Postmillennialists teach that Christians will create a Golden Age on earth, gradually defeating the forces of evil. They believe they can help usher in a beautiful peaceful world of Christian dominance, and after that—Jesus Christ will return and establish His eternal kingdom. Considering the intense anti-Christian sentiments throughout the world, which continue to increase day by day, perhaps the Postmillennialists should reconsider their theology. Not only is their theory unrealistic and unattainable, it cannot be substantiated with Scripture.
Those who believe in Postmillennialism call themselves Reconstructionists, and also label it Dominion Theology. They generally do not interpret Scripture literally, which means that their interpretation of Scripture is greatly flawed.
Many who adhere to Postmillennialism teachings also accept certain ideas within Preterism, believing that many of the prophecies of the last days have already been fulfilled. The doctrine of Preterism denies the future literal fulfillment of key prophetic Scriptures—the Rapture, the Tribulation and the Lord’s Second Coming. It also rejects a literal millennial kingdom. The belief that Christians will someday establish a theocracy on earth is an inconceivable idea, especially in light of the growing worldwide hatred toward Bible-believing Christianity.
For the last one hundred years the influence of Christians has waned greatly. However, the power of the major false religions (Roman Catholicism, Islam, Hinduism, Buddhism, New Age Spirituality) have increased significantly along with atheism and humanism. The popular accepted “politically correct” religions will merge into a one-world ecumenical religious system led by the False Prophet during the seven-year Tribulation.
The forces of darkness have strengthened their control over nations all throughout the world. A rapid movement in the last century was initiated, consolidating the power of Satan’s henchmen among governments worldwide—through the creation of numerous political and economic organizations. That intense effort is growing stronger in this century with no signs of slowing. A one-world government, economy and religion under the power of Satan is inevitable—just as the Bible teaches (Revelation chapters 13 and 17).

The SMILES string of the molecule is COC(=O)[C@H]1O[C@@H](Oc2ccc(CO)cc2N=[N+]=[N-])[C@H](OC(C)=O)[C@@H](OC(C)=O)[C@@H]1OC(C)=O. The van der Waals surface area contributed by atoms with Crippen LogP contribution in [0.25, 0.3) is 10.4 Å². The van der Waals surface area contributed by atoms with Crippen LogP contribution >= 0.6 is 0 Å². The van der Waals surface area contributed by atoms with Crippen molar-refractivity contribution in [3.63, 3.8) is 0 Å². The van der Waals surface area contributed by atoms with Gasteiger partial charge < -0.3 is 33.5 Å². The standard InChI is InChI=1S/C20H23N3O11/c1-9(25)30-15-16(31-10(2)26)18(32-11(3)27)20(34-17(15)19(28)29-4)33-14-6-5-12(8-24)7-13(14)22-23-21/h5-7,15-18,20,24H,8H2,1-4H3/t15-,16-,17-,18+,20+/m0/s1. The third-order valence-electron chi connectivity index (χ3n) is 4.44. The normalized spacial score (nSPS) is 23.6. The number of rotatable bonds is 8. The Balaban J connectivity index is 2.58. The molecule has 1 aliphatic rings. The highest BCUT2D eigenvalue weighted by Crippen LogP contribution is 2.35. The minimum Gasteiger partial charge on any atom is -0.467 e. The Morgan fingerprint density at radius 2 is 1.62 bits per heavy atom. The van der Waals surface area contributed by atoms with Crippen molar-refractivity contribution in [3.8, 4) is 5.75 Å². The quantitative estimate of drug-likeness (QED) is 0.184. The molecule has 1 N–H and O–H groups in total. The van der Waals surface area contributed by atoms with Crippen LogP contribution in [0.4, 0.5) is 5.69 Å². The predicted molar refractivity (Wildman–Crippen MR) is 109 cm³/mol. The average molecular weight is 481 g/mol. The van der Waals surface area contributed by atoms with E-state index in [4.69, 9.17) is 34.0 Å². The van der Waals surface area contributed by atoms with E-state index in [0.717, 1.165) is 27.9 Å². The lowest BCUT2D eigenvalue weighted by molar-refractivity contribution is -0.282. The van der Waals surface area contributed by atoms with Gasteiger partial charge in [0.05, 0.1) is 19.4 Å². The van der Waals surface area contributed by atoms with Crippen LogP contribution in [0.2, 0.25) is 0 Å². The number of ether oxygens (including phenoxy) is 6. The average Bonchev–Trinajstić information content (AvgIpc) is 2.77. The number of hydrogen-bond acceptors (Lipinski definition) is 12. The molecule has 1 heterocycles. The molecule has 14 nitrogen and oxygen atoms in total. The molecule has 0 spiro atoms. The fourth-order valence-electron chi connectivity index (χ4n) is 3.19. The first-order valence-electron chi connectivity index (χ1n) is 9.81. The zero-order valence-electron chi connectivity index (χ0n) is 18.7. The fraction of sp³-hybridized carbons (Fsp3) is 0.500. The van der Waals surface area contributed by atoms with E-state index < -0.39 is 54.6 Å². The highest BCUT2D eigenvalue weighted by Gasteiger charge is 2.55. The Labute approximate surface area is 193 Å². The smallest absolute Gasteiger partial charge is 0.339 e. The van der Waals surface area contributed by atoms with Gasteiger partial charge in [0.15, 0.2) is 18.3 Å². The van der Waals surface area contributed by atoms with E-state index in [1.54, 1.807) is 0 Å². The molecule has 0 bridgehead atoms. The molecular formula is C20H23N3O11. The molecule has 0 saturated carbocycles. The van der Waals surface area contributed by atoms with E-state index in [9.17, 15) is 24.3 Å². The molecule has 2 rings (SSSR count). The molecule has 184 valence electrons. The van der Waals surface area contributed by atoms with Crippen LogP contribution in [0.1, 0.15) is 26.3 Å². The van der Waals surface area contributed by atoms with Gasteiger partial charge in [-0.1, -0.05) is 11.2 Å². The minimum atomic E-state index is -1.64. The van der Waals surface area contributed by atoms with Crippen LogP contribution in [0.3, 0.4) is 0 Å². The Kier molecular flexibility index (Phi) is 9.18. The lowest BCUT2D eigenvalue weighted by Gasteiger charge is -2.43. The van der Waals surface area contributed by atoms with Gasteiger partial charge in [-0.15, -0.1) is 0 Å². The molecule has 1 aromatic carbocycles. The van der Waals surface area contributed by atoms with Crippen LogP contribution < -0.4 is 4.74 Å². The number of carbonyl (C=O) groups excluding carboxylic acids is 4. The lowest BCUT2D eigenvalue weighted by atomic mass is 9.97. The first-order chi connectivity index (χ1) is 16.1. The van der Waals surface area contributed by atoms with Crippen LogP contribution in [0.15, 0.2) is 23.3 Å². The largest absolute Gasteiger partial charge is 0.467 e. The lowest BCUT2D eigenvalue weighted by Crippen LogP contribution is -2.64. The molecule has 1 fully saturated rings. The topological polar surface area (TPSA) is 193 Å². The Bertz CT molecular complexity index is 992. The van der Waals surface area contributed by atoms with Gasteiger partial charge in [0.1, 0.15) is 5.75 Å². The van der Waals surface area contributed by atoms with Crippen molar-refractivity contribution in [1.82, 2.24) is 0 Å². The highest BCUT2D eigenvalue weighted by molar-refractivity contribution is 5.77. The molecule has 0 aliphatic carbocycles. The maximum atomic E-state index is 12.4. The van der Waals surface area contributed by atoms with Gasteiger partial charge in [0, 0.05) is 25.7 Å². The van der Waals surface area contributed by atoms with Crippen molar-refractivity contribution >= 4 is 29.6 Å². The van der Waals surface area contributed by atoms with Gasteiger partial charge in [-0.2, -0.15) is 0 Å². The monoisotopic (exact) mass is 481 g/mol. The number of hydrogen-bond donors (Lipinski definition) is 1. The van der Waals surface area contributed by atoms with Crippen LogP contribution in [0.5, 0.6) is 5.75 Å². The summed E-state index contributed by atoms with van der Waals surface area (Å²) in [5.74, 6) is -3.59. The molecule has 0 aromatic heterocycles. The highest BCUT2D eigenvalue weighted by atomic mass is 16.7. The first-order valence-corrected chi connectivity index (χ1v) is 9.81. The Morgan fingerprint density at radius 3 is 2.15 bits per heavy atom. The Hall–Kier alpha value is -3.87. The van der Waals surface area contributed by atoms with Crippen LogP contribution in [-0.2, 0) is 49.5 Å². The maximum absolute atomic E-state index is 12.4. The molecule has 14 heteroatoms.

Amillennialism is a erroneous doctrine which denies that there will be a literal Rapture, a literal seven-year Tribulation and a literal millennial kingdom—over which Jesus Christ the Messiah will rule on earth for 1000-years.
Amillennialists teach that the 1000 years cited six times in Revelation 20 is a symbolic number. In the early 5th century, Augustine, a philosopher and theologian, wrote in his book The City of God that the book of Revelation “is a spiritual allegory.” He saw the millennial kingdom as being primarily the reign of Christ in the hearts of the faithful and that Christ’s reign on earth is spiritual in nature.
Roman Catholicism gleaned a great deal from Augustine’s writings even to the point of sometimes being referred to as the “Father of Roman Catholicism.” His contributions to Catholic doctrine include his belief in the necessity of infant baptism, the perpetual virginity of Mary, and the real presence of Christ in the Eucharist. All very disturbing blasphemous teachings. The Roman Catholic Church also claims to be the “kingdom of God on earth” and the “new Israel.” 
Amillennialism was adopted by the Roman Catholic Church and also by most of the Reformers who did not reject all of the unsound doctrines of the Church of Rome. A few of the early Church fathers of the first and second centuries believed in Amillennialism, but none of the writings of those few men have survived—so there is no definitive record of their beliefs except for references made in the writings of Justin Martyr (100-165 AD).
The vast majority of the early Church fathers taught that there would be a 1000-year millennial kingdom with Jesus at the helm. Only a small number of them rejected a literal kingdom: Clement of Alexandria, Caius, Origen and Dionysius. The latter two are considered to have been heretics. It was not until Augustine (354-430 A.D.) began to write on his views of eschatology that the belief in a spiritual, and not a literal millennial kingdom took hold.
The skewed teaching of Amillennialism does not make sense; it denies the literal fulfillment of Bible prophecy. It is inconceivable that God would fulfill all the prophecies of the Messiah’s First Coming in a literal manner, and then have most of the prophecies of His Second Coming fulfilled in an allegorical (spiritual) manner.
“Jesus Christ is the same yesterday, today, and forever” (Hebrews 13:8).